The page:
Antidepressants and the Risk of Hemorrhagic Stroke in the Elderly: a Nested Case-Control Study.
Drug Saf. 2019 Jun 4. Epub 2019 Jun 4. PMID: 31165430
BACKGROUND AND PURPOSE: Selective serotonin reuptake inhibitors (SSRIs) are frequently prescribed in the elderly due to a more favorable risk profile than other antidepressants (ADs). However, SSRIs are associated with an increased risk of gastrointestinal bleeding, while evidence on the risk of hemorrhagic stroke (HS) is limited. Therefore, we compared the risk of HS associated with the use of ADs in the elderly.
METHODS: Based on data from the German Pharmacoepidemiological Research Database (GePaRD), a case-control study matched on age, sex, and health insurance provider, nested in a cohort of incident users of ADs ≥ 65 years of age was performed. Cases were identified from hospital discharge diagnoses, and exposure was identified from outpatient prescriptions. Multivariable conditional logistic regression was used to estimate adjusted odds ratios (ORs) with 95% confidence intervals (CIs).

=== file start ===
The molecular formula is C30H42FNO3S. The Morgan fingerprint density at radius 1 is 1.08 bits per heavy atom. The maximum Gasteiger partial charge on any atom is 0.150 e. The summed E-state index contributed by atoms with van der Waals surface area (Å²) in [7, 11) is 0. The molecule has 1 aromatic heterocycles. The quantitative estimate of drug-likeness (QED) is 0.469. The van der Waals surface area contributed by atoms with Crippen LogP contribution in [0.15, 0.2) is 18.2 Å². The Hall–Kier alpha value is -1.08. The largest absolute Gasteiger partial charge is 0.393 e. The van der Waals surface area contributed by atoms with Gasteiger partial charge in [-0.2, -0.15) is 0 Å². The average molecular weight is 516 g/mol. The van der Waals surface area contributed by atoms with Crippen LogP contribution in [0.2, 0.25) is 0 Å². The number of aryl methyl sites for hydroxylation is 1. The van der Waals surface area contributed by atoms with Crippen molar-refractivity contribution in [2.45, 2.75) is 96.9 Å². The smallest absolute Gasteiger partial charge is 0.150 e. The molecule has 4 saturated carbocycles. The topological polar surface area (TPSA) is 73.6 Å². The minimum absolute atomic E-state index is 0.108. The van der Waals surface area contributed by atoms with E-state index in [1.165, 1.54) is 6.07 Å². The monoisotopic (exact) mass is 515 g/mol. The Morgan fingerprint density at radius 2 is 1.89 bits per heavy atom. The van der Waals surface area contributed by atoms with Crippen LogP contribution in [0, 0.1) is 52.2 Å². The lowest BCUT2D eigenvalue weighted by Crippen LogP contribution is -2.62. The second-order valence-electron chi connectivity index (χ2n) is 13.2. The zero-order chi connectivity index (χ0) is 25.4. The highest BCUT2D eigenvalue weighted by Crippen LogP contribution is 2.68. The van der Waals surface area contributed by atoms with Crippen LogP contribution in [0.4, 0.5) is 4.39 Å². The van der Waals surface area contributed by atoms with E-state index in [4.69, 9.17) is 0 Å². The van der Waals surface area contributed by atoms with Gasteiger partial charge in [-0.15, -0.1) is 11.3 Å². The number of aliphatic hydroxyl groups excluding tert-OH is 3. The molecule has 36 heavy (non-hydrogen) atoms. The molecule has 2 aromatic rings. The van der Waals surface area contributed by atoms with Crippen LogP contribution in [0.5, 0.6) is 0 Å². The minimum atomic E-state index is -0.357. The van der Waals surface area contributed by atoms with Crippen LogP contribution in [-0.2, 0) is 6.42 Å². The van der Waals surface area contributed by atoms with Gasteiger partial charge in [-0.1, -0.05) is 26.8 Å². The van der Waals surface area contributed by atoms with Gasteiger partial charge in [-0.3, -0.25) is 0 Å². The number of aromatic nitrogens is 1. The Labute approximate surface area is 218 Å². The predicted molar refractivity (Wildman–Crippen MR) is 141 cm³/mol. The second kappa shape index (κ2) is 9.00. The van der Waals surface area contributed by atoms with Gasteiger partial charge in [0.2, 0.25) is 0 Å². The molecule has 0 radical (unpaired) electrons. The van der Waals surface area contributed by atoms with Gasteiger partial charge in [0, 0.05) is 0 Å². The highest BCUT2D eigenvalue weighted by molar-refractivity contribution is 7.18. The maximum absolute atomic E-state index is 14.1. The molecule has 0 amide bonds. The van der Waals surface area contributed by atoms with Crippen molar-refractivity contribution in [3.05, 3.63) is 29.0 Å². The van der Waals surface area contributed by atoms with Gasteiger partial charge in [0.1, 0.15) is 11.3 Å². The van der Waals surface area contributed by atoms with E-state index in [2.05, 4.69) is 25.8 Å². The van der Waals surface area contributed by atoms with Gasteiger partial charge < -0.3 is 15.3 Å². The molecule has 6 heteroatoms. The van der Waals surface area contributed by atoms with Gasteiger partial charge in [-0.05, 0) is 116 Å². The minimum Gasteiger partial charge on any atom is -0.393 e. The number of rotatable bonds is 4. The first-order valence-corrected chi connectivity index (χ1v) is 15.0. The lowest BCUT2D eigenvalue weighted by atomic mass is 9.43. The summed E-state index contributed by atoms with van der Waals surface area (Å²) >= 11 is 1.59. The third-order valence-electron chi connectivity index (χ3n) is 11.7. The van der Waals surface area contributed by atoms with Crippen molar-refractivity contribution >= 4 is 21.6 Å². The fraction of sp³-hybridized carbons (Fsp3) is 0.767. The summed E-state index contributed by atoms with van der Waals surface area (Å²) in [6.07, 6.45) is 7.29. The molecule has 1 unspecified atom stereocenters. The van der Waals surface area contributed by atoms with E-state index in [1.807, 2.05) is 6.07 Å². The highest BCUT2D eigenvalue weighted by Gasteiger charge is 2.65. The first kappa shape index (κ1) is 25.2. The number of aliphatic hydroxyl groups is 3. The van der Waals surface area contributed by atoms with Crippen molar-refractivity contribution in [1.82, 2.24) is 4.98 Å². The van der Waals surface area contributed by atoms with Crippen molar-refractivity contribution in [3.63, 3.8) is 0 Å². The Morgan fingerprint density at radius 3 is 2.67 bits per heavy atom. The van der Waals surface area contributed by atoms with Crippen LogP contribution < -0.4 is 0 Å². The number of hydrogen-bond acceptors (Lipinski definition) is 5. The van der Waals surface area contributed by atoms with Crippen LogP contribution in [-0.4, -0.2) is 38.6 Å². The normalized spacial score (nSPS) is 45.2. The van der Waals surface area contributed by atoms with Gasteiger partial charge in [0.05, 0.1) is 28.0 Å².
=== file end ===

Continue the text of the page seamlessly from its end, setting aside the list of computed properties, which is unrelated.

RESULTS: Based on 4059 cases and 40,590 controls, an increased risk of HS was found in current use of SSRIs (OR 1.39, 95% CI 1.22-1.58), selective serotonin and noradrenaline reuptake inhibitors (1.69, 1.35-2.11), noradrenergic and specific serotonergic ADs (1.44, 1.22-1.69), and noradrenaline reuptake inhibitors (3.81, 1.54-9.43) compared with tri- and tetracyclic antidepressants. An increased risk of HS was seen in patients with a high baseline risk of bleeding and in patients with depression. The risk of HS varied between individual ADs.
CONCLUSION: Our study shows that the use of medications inhibiting serotonin and/or noradrenaline reuptake increases the risk of HS in patients aged 65 years and older and that the risk varies across individual ADs.